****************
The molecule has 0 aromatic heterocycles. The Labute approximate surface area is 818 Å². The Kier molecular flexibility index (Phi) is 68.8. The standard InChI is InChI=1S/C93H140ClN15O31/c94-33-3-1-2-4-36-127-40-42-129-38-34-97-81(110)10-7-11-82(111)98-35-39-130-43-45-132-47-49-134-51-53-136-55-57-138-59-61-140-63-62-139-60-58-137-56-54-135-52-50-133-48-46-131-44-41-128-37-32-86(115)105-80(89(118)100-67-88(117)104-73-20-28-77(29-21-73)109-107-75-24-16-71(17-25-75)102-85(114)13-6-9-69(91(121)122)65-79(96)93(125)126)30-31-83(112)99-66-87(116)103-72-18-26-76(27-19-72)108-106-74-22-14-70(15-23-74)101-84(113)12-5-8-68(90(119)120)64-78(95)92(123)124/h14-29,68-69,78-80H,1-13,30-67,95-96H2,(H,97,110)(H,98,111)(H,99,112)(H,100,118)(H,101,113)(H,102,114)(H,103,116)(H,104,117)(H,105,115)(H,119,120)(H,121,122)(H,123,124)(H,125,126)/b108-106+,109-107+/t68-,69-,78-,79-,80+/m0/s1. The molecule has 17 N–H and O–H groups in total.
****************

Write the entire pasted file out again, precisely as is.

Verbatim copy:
The molecule has 0 aromatic heterocycles. The Labute approximate surface area is 818 Å². The Kier molecular flexibility index (Phi) is 68.8. The standard InChI is InChI=1S/C93H140ClN15O31/c94-33-3-1-2-4-36-127-40-42-129-38-34-97-81(110)10-7-11-82(111)98-35-39-130-43-45-132-47-49-134-51-53-136-55-57-138-59-61-140-63-62-139-60-58-137-56-54-135-52-50-133-48-46-131-44-41-128-37-32-86(115)105-80(89(118)100-67-88(117)104-73-20-28-77(29-21-73)109-107-75-24-16-71(17-25-75)102-85(114)13-6-9-69(91(121)122)65-79(96)93(125)126)30-31-83(112)99-66-87(116)103-72-18-26-76(27-19-72)108-106-74-22-14-70(15-23-74)101-84(113)12-5-8-68(90(119)120)64-78(95)92(123)124/h14-29,68-69,78-80H,1-13,30-67,95-96H2,(H,97,110)(H,98,111)(H,99,112)(H,100,118)(H,101,113)(H,102,114)(H,103,116)(H,104,117)(H,105,115)(H,119,120)(H,121,122)(H,123,124)(H,125,126)/b108-106+,109-107+/t68-,69-,78-,79-,80+/m0/s1. The molecule has 17 N–H and O–H groups in total.